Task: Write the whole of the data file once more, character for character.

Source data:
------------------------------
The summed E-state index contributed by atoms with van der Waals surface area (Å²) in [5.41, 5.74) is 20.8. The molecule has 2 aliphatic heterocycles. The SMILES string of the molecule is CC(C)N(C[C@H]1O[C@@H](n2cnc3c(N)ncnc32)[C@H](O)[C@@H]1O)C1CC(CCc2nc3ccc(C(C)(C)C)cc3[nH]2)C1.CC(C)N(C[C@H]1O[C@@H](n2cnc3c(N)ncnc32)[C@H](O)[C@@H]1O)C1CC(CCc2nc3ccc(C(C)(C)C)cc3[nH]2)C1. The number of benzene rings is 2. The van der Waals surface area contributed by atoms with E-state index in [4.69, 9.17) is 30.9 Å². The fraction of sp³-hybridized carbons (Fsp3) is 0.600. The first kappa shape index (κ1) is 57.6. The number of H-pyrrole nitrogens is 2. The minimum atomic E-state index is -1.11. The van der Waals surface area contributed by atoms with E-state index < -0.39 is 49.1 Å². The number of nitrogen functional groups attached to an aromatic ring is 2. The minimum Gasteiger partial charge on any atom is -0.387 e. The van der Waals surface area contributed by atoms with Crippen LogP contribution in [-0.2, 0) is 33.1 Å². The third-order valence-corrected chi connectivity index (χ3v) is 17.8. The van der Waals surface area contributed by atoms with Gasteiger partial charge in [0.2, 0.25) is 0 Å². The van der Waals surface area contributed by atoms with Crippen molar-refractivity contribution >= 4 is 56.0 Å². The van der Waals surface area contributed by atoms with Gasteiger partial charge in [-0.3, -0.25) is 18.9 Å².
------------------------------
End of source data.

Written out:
The summed E-state index contributed by atoms with van der Waals surface area (Å²) in [5.41, 5.74) is 20.8. The molecule has 2 aliphatic heterocycles. The SMILES string of the molecule is CC(C)N(C[C@H]1O[C@@H](n2cnc3c(N)ncnc32)[C@H](O)[C@@H]1O)C1CC(CCc2nc3ccc(C(C)(C)C)cc3[nH]2)C1.CC(C)N(C[C@H]1O[C@@H](n2cnc3c(N)ncnc32)[C@H](O)[C@@H]1O)C1CC(CCc2nc3ccc(C(C)(C)C)cc3[nH]2)C1. The number of benzene rings is 2. The van der Waals surface area contributed by atoms with E-state index in [4.69, 9.17) is 30.9 Å². The fraction of sp³-hybridized carbons (Fsp3) is 0.600. The first kappa shape index (κ1) is 57.6. The number of H-pyrrole nitrogens is 2. The minimum atomic E-state index is -1.11. The van der Waals surface area contributed by atoms with E-state index < -0.39 is 49.1 Å². The number of nitrogen functional groups attached to an aromatic ring is 2. The minimum Gasteiger partial charge on any atom is -0.387 e. The van der Waals surface area contributed by atoms with Crippen LogP contribution in [-0.2, 0) is 33.1 Å². The third-order valence-corrected chi connectivity index (χ3v) is 17.8. The van der Waals surface area contributed by atoms with Gasteiger partial charge in [0.2, 0.25) is 0 Å². The van der Waals surface area contributed by atoms with Crippen molar-refractivity contribution >= 4 is 56.0 Å². The van der Waals surface area contributed by atoms with Gasteiger partial charge in [-0.3, -0.25) is 18.9 Å².